HTC confirmed that it laid off workers at its U.S. unit on Friday. The job cuts come as the smartphone maker continues to struggle in its turnaround efforts.
The company said in a statement that the cuts were "a decisive action by HTC Corp (US) to streamline and optimize our organization and improve efficiencies after several years of aggressive growth."
HTC did not confirm how many employees were cut, but both The Verge and AllThingsD reported that, according to unnamed sources, HTC laid off 30 workers. The company's U.S. unit has a total of around 150 employees and contractors, so those cuts would amount to 20 percent of the team. AllThingsD reported that, according to an HTC representative, no executives left and there has not been any significant shift in the types or amount of work being done in the U.S. market.
In a letter about the layoffs obtained by The Verge, Jason Mackenzie, who HTC recently put back in charge of its Americas unit, told his team that it was "the most difficult day of my HTC career" and that "the stark reality is that our business results are not where we want them to be." He also said that HTC "would treat the impacted employees with the respect they deserved and provide them with resources to help bridge them to their next opportunity." Mackenzie said the layoffs were "part of a broader plan to simplify our organization, sharpen our teams focus, improve our speed in decision-making, and drive greater empowerment through our team, while reducing our overall cost structure."
HTC, once the darling of the smartphone market, has taken a precipitous fall during the past several years as competition has intensified and its products have struggled to stand out. HTC has been banking on its One smartphone, and the recently released One mini variant, to help turn sales around. So far, those efforts have proved largely unsuccessful despite widespread praise from analysts and reviewers for the products.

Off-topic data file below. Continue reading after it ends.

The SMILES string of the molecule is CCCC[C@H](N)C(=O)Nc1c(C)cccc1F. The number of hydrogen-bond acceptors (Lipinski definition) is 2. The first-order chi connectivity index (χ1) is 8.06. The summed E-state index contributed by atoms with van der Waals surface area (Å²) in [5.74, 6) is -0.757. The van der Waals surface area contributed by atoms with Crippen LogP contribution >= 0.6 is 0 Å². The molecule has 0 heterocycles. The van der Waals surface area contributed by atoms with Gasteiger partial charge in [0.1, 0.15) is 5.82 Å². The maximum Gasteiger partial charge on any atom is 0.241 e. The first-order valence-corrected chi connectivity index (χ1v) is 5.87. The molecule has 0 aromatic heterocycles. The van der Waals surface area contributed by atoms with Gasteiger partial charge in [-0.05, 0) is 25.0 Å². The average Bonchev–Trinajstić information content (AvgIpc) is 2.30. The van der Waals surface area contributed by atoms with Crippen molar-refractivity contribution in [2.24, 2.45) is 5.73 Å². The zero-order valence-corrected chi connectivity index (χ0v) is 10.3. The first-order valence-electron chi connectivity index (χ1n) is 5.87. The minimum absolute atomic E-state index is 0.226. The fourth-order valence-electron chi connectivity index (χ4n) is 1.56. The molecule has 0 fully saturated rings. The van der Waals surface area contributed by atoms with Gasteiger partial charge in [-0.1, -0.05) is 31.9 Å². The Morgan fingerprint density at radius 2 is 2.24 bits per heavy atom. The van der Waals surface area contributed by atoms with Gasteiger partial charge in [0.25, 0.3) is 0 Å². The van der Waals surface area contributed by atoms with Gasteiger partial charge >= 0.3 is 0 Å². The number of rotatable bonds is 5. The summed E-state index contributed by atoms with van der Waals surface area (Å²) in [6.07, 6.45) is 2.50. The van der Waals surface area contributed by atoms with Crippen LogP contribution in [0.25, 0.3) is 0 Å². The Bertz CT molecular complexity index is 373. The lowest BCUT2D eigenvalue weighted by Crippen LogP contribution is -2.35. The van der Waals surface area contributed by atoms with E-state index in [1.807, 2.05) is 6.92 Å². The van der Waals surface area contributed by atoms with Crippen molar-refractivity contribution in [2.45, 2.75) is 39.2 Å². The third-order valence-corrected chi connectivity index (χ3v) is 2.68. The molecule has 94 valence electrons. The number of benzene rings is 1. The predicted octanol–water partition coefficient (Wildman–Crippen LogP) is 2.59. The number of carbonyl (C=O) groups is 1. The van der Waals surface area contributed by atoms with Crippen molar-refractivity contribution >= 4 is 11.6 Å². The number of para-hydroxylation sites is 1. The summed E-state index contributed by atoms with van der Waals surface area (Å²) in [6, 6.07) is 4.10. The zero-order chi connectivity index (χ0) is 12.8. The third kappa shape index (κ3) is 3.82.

In August HTC warned recently that it could post an operating loss for the third quarter, which would be its first since it became a public company in 2002. The smartphone maker also said it will release more mid-tier products later this year to help improve its business.
HTC recently hired actor Robert Downey Jr., star of the "Iron Man" and "Sherlock Holmes" film series, to be the spokesperson for a new advertising campaign aimed at restoring luster to the company's brand. The company is also keeping its powder dry for a larger marketing blitz for the 2013 holiday shopping season.
HTC has suffered as its rivals, including Chinese manufactures such as Huawei and ZTE, have undercut its Android phones on price.
"HTC doesn't know how to make a cheaper phone," Gartner analyst C.K. Lu told the New York Times. "It isn't in their DNA. They don't know how to do it by cost, or differentiate. They usually downgrade from their premium segment and that doesn't work. It's a very, very old-fashioned approach."
"The markets are not here to forgive us," HTC CMO Ben Ho recently told the New York Times. "Investors want profits and we are being punished for that. Consumers and operators are not messed with. They will remember you forever."
"It is very challenging," he said. "I won't deny that. But management believes we have a good chance to come back. We aren't short of cash and we have no intent to sell."
- see this The Verge article
- see this AllThingsD article
- see this NYT article
Report: HTC targeting China with custom smartphone operating system
HTC CEO Chou knocked by insiders who say he's part of the problem
HTC hires 'Iron Man' star Robert Downey Jr. to help revive brand
HTC denies rumors of company sale, launches share buyback plan
HTC warns of potential Q3 operating loss, plans more mid-tier products
HTC brings Mackenzie back to lead Americas unit, creates emerging devices biz